What is the most important thing for voters/the American public to keep in mind?
Grobman: “We need to be very careful of not jumping to conclusions on attribution if we do see [disinformation] activity. One of the challenges in cybersecurity is [that] attribution is tough. … We need to recognize that doing attribution takes time and requires a combination of digital forensics as well as detailed law enforcement and intelligence investigation,” he said. So if there is unusual cyber activity, whether trying to persuade voting habits or discredit the legitimacy of the election, “we just have to accept that we might not know who’s doing it for a good number of weeks; the expectation that we’ll know that it’s a particular country is just an unrealistic expectation.”
Quran: “Keep in mind that misinformation is rampant and a majority of us are being exposed to it. Its aim is to confuse us, create chaos and exacerbate anxiety. To protect our individual sanity and our society, we must cut out the noise. Find your trusted sources of information and disconnect from the rest.”
Jack Dorsey will remain CEO of Twitter, WSJ reports. … Angel Arocho of Comcast, Eric Hagerson of T-Mobile and Chris Freeman of Marshall County 911 were reelected to the Next Generation 911 Institute’s board of directors; Lynne Houserman of Motorola and Ron Bloom of Frontier were also elected as new board members; Peter Beckwith of South Sound 911 was elected as chair, and Arocho, as vice chair.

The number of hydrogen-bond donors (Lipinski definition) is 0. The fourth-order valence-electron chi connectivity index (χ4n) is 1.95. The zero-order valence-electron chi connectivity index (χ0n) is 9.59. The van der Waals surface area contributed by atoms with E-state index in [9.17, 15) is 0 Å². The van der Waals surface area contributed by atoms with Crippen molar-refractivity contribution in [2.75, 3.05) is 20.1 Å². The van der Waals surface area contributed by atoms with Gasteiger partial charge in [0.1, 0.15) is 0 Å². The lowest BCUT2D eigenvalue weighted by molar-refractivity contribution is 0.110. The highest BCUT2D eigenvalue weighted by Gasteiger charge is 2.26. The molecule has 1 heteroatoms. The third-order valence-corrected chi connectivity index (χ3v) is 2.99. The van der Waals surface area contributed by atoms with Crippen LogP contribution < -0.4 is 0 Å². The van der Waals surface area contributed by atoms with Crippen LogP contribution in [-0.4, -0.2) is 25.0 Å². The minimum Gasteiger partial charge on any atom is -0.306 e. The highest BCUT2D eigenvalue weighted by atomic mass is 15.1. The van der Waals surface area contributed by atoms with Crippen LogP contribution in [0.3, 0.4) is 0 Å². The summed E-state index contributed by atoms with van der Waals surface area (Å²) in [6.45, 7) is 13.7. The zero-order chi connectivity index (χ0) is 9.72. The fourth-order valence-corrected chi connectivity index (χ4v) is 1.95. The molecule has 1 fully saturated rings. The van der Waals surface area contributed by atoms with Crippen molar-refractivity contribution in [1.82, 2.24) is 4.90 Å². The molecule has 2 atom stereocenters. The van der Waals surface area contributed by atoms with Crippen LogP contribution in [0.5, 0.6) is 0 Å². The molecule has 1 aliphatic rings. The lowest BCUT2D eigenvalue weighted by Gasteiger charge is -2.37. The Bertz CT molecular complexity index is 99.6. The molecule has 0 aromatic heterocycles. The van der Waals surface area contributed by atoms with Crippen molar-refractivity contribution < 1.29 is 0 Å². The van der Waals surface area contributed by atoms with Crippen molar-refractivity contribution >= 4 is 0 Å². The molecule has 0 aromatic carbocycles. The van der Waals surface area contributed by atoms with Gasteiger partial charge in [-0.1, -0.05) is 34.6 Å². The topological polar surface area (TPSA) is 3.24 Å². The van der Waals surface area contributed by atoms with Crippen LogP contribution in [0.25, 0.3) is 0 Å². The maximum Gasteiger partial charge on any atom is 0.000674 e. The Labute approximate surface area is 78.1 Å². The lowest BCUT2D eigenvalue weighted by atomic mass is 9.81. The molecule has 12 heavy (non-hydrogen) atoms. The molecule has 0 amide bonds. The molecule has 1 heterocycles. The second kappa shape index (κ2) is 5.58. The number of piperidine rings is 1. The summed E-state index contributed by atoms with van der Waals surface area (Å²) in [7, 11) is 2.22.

It ain’t over ‘til it’s over: “How election tech could create a recount nightmare,” via POLITICO.
Podcast OTD: The latest episode of FCC Commissioner Jessica Rosenworcel’s “Broadband Conversations” features her discussion with Kathryn de Wit, manager of the Broadband Research Initiative at The Pew Charitable Trusts. Listen on iTunes, Google Podcasts, Google Play or via the FCC.
Tips, comments, suggestions? Send them along via email to our team: Bob King ([email protected], @bkingdc), Heidi Vogt ([email protected], @HeidiVogt), Nancy Scola ([email protected], @nancyscola), Steven Overly ([email protected], @stevenoverly), John Hendel ([email protected], @JohnHendel), Cristiano Lima ([email protected], @viaCristiano), Alexandra S. Levine ([email protected], @Ali_Lev), and Leah Nylen ([email protected], @leah_nylen).